This is a little trickier if you like to try lots of specific new recipes all the time, but for those who are flexible with what you are going to eat, try to plan your meals around the sales.  If chicken is on sale this week, make up three or four chicken dishes and just eat beef or fish once or twice.  If potatoes are on sale, try making twice baked potatoes or homemade fries to supplement a meal.  When freezable items are on sale, buy them and freeze them (more on this in Part Two).  I have general guidelines for grocery prices…If a particular item is much higher than my “good price”, then I will skip it that week and try again later.  This is true for things like apples, oranges, and avocados.  If organic apples are more than $1.50/pound, I will skip them that week and stick with another fruit…if avacados are more than approximately $1.50 each (depending on size)I will probably skip them and try again another week!

4.  Get creative with your pantry!

Leave the cookbook on the shelf for a week!  See what you can make without going to the store for a week.  Ok, you might need to pick up some milk, yogurt, fruits and veggies….but just that and nothing else!  We have had several “eat from the pantry” weeks…trust me, we didn’t starve and the world didn’t end!  Almost everyone has a few boxes of pasta, some rice, a few bags of frozen veggies, some frozen meat, and a few cans of soup or sauce.  It may not be a week full of the most exciting meals one could find, but they will be meals nonetheless! 

If this seems like a big undertaking to you OR you have a super small pantry and don’t really have much stocked up, maybe try just 2 or 3 days of “pantry eating”…it can be challenging at first, but really isn’t too tough once you get some ideas going! 

This is also a GREAT way to clear out your freezer or pantry…every once in a while, you should really get rid of all the random bags of veggies and cans of beans…this is a good way to make that happen!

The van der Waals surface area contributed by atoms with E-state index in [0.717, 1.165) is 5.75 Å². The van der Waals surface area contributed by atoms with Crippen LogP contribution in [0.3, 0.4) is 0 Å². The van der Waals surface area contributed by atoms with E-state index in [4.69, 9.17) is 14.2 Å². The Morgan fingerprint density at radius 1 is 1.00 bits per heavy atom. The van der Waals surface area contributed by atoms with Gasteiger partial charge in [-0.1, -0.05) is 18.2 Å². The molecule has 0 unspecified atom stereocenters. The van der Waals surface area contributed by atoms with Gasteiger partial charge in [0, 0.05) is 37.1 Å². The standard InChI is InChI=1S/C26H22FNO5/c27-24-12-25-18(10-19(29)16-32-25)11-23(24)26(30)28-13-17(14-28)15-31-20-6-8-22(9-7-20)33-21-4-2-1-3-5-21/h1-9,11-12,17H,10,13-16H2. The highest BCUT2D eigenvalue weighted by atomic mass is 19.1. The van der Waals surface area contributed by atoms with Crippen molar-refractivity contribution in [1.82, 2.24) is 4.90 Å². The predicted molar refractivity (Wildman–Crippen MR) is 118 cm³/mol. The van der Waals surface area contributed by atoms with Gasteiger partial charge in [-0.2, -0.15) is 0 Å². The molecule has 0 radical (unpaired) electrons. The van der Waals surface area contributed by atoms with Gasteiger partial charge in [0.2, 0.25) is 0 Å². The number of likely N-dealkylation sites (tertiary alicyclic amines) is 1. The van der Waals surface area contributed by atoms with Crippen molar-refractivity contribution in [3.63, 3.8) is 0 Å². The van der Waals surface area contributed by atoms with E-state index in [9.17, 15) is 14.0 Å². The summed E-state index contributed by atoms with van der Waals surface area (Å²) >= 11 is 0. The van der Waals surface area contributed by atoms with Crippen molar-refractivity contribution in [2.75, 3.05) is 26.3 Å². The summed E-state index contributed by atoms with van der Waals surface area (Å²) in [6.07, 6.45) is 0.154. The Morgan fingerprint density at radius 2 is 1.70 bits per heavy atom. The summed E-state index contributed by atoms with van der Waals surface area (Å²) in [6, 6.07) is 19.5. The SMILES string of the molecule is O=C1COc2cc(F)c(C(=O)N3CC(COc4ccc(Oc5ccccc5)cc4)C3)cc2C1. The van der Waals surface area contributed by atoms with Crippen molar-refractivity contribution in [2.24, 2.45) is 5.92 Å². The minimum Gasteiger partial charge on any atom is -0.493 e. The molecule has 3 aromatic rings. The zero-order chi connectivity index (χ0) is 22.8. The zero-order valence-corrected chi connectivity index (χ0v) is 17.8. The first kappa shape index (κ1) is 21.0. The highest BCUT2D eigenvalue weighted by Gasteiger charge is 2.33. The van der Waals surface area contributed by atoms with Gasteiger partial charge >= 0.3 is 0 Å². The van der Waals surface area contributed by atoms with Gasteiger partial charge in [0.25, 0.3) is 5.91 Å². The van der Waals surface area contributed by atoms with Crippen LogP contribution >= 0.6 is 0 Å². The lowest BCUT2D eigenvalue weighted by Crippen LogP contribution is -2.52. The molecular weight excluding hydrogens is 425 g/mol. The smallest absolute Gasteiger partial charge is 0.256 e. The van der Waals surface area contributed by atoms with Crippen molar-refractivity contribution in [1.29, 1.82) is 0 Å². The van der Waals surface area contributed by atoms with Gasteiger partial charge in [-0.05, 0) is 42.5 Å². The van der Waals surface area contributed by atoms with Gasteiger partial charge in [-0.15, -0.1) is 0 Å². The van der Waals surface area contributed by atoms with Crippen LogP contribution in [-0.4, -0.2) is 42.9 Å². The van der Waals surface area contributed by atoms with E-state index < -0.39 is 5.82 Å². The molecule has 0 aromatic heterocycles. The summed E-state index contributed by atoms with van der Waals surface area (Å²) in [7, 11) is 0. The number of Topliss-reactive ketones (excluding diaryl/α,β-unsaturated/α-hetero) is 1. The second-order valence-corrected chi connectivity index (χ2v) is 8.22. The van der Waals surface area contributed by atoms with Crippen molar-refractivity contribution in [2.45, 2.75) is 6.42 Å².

Also, try to use up your partial bottles of sauces, dressings, marinades by getting creative!   For example, I made something that needed chili sauce awhile back, but chili sauce isn’t really something I use that often.  I used it for my recipe, then went onto allrecipes.com and used the ingredient search to find some more recipes to use it in.  When I still had about 3/4 C. left (after using it in three recipes), I decided to use it as the sauce for our pizza just to use it up and try something new-it was DELICIOUS! 

5.  Keep it simple!

I admit that it can be really fun to cooks a super special meal from a recipe that needs 20 specialty items….it just doesn’t have to happen everyday!  Try to make substitutions to use what you have OR try to find recipes that need some of the same items.  Keep the majority of your meals (75% or so) pretty simple…say less than 10 ingredients (preferably only 1-2 ingredients that you don’t use on a regular basis).

Also, try keeping your fridge cleared out of all the zillions of varieties of dressings…pick two or three that you like and only keep those.  Don’t go out and buy a new marinade every time you are grilling steak, instead pick a good one and supplement it with seasonings and spices from the spice cabinet!

Well, that’s all for now, but come back next week for the second part in the post!

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(picture taken from Moneysavingmom.com)

I came across a post about making your own gift bows from old magazines and I have to say, I am hooked!  I have had a blast making some beautiful bows from old magazines.  It is super easy to do and it is a fun way to personalize your gifts! It is not only a great way to use up some paper that might just get tossed in the trash, but is also a frugal tip for saving on gift wrapping…all you need is a box of brads, a hole punch, and some old papers!

 I actually took this idea and used it for my kiddos Christmas gifts to parents!  I had the kids color (bold markers seemed to produce the best results) on thin paper about 8.5″ X 9″ in size.  Then I used their work to make bows for the gifts!  The kids thought it was pretty cool and the parents LOVED it!  It was definitely one of my better ideas, which is exciting because there are plently of duds to balance it out! 

 Anyway, head over here  to check it out and prepare yourself for a bag full of bows!